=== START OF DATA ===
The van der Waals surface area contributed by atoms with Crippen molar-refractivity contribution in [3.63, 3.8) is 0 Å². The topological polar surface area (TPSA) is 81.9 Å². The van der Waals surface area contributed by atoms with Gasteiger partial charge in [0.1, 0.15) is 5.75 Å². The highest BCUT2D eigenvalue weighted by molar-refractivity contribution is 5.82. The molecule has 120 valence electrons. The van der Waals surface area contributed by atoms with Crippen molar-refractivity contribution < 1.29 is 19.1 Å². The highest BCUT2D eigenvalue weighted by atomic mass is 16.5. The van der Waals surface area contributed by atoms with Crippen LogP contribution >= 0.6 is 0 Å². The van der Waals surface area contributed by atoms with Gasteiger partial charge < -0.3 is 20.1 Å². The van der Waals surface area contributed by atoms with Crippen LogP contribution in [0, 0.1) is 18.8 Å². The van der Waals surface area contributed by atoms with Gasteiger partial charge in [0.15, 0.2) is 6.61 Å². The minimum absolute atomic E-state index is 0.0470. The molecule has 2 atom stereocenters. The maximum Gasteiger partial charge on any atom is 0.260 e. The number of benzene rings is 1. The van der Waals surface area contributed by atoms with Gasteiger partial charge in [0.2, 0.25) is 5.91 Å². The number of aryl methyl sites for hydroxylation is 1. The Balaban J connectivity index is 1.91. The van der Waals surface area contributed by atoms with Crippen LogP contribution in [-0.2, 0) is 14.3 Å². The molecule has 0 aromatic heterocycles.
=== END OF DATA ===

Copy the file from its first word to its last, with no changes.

The van der Waals surface area contributed by atoms with Crippen molar-refractivity contribution in [3.63, 3.8) is 0 Å². The topological polar surface area (TPSA) is 81.9 Å². The van der Waals surface area contributed by atoms with Gasteiger partial charge in [0.1, 0.15) is 5.75 Å². The highest BCUT2D eigenvalue weighted by molar-refractivity contribution is 5.82. The molecule has 120 valence electrons. The van der Waals surface area contributed by atoms with Crippen molar-refractivity contribution < 1.29 is 19.1 Å². The highest BCUT2D eigenvalue weighted by atomic mass is 16.5. The van der Waals surface area contributed by atoms with Crippen LogP contribution >= 0.6 is 0 Å². The van der Waals surface area contributed by atoms with Gasteiger partial charge < -0.3 is 20.1 Å². The van der Waals surface area contributed by atoms with Crippen LogP contribution in [0, 0.1) is 18.8 Å². The van der Waals surface area contributed by atoms with Gasteiger partial charge in [0.15, 0.2) is 6.61 Å². The minimum absolute atomic E-state index is 0.0470. The molecule has 2 atom stereocenters. The maximum Gasteiger partial charge on any atom is 0.260 e. The number of benzene rings is 1. The van der Waals surface area contributed by atoms with Gasteiger partial charge in [0.2, 0.25) is 5.91 Å². The number of aryl methyl sites for hydroxylation is 1. The Balaban J connectivity index is 1.91. The van der Waals surface area contributed by atoms with Crippen LogP contribution in [-0.2, 0) is 14.3 Å². The molecule has 0 aromatic heterocycles.